I have been participating in a University subcommittee with an insanely bureaucratic name: The LACC1CCC. That stands for “Liberal Arts Core Category 1C Coordinating Committee.” At this point, we are trying to sort out some kind of large scale SLO and SOA (Student Learning Objectives and Student Outcomes Assessment) for those courses we offer that fulfill the Liberal Arts Core requirement labelled 1C: Quantitative Literacy. I find this really challenging. On one hand it is important to have a clear idea of what you are trying to do and how you will decide if you are getting it done effectively. But it also feels like a giant nightmare: a lot of talking that will just disappear and not be used by anyone. For now, I have decided to be altruistic and believe there is a chance this will work well.

At UNI, we have five courses listed that meet the requirement:

  1. Math 1100: Math in Decision Making
  2. Math 1420: Calculus 1
  3. Stat 1772: Introduction to Statistical Methods
  4. Math 1201: Mathematical Reasoning for Teaching 1
  5. Computer Science 1025: Computer Modeling and Simulation

Those are very different courses. Somehow, we are to find a description of the commonalities in what we are trying to achieve with them and then decide on a measurement scheme for our own effectiveness at meeting those goals. I have taught the first three on the list (3, 1 and 2 times, respectively), but I don’t know much about the other two.

Right now, my biggest hangup is that my goals for Math in Decision Making are all about attitude and affect for the subject. I feel challenged by this process to improve my approach to “quantitative literacy.”

My course is split into three units: (1) counting and the idea of the infinite, (2) something about probability and/or statistics, and (3) classifying surfaces.

Almost all of the things that sound like strict “quantitative literacy” are in unit (2), which is clearly the worst part of the course. I am on my third time teaching this, I am using my third different approach to that unit, and it still doesn’t click. Students don’t like it. I don’t like it. Generally they don’t learn what I am aiming at and no one has any fun.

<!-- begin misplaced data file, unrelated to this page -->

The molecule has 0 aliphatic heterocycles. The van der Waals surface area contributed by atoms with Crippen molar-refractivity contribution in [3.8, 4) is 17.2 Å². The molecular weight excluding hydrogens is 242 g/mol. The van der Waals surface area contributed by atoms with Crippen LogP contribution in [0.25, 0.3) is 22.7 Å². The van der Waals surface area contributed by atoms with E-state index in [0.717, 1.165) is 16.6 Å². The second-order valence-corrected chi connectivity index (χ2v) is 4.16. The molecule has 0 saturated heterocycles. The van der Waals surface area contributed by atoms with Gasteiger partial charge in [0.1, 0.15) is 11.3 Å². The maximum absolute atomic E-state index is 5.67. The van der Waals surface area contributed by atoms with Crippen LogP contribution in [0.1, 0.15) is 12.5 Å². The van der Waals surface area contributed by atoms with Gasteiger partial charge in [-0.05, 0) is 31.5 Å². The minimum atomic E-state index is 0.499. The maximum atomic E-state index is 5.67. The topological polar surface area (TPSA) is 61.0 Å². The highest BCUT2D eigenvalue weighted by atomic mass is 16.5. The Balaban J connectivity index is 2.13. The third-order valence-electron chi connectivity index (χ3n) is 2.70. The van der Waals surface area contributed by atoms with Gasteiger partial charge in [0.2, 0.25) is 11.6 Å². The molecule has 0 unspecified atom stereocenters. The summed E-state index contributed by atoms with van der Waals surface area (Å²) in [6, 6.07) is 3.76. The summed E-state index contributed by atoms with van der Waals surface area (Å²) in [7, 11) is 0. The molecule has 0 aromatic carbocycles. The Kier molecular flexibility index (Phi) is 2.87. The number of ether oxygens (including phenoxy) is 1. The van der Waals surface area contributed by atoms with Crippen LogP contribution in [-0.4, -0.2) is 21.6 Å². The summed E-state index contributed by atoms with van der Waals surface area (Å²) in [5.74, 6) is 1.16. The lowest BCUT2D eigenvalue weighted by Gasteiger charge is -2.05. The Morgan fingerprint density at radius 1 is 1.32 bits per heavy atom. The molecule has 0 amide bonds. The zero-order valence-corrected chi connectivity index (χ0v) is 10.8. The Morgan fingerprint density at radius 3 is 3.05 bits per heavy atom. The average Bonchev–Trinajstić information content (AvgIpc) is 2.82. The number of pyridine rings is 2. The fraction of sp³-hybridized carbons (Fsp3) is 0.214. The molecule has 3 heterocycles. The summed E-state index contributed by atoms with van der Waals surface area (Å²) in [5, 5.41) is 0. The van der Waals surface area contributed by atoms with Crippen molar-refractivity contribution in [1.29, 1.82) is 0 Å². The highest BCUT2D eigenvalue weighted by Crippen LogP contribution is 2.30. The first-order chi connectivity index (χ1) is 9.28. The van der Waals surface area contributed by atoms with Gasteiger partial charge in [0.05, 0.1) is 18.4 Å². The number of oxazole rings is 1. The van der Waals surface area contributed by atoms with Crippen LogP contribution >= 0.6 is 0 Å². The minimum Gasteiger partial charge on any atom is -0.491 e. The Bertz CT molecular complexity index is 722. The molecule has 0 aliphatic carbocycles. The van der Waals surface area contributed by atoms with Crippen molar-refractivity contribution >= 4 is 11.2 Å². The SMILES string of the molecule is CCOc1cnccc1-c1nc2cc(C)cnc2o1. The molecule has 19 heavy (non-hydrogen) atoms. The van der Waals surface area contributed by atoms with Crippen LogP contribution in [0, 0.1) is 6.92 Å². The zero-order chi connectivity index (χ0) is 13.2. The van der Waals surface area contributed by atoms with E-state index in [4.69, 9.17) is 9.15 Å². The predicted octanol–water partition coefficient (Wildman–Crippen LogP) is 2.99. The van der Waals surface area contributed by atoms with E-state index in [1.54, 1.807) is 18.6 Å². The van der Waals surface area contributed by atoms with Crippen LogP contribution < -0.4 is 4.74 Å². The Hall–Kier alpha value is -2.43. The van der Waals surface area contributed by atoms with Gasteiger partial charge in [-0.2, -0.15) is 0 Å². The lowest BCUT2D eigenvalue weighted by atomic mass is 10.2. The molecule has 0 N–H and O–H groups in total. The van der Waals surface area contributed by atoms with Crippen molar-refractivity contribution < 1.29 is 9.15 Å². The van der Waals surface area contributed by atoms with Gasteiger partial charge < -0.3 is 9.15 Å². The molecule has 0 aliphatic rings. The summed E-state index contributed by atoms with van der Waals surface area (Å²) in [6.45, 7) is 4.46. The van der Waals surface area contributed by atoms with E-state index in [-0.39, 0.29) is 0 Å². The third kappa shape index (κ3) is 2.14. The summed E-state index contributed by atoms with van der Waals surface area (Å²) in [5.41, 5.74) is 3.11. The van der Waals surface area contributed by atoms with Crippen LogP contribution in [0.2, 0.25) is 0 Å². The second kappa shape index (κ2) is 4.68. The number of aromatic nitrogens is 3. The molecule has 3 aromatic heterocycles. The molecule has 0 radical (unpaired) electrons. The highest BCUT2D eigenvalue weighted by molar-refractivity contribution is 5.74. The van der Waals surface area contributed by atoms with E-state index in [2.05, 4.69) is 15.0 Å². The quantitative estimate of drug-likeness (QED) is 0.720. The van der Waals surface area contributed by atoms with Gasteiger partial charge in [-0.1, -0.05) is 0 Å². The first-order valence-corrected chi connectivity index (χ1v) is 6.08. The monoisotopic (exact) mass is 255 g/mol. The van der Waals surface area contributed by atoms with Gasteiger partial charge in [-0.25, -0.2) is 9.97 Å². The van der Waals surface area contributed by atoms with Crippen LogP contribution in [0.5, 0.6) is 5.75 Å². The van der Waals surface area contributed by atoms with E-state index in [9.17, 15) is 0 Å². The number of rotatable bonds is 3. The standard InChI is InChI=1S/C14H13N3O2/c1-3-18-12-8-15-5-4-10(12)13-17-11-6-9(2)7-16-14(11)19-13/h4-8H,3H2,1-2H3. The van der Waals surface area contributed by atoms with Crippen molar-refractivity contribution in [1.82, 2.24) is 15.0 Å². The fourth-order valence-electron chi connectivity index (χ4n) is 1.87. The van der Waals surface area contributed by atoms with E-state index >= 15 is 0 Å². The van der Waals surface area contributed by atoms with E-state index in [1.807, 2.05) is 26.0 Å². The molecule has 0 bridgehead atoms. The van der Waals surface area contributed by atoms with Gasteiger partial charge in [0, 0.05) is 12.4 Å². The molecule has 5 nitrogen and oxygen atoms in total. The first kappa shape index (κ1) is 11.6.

I worry that this is largely a problem of my attitude. Units (1) and (3) feel like this: “woo-hoo. let’s do some crazy math!” Unit (2) makes me feel like Ben Stein’s character from Ferris Bueller’s Day Off. So, this is something I am noodling over. Anyone got a good idea for a unit that teaches some basic prob & stat, but feels like interesting math is going on? Anyone? Anyone?

 

Oh, and if you have experience with designing SLO/SOA, I’d like to hear about that, too.

 

 

Examples for Differential Geometry

So, I must be some sort of ancient fuddy-duddy. It is true that I went to college before the internet was really a pervasive thing like it is today, but there is not excuse for not executing some simple searches of likely places.

I was goofing off and looking through my Google+ stream, and I came across this nice link in a post by Alexander Kruel:

http://en.wikipedia.org/wiki/List_of_curves

Of course, on it there is a link to their list of surfaces:

http://en.wikipedia.org/wiki/List_of_surfaces

Now I just have to sift through and pick some examples to show off to the students. I have a few to add of my own that don’t appear on those lists exactly. Hey, that gives me an idea!

Students could improve some wikipedia pages as a way of sharing their work. I have never done that. Has anyone tried that? Is it plausible as an assessment?

Objectives for Differential Geometry

Regular readers (all three of you) are aware that

  1. I am scheduled to teach differential geometry this coming term.
  2. I am very excited about this.
A minimal surface

a minimal surface

Less well known is that I am also terrified of this experience. I taught the course in the Spring of 2010 and the experience was not all warm and fuzzy. The biggest problem was the disconnect between what my students knew coming in, and what I thought they would know. Suffice it to say that I have a much better understanding of what it means to have a student who passed linear algebra and multivariable calculus at UNI.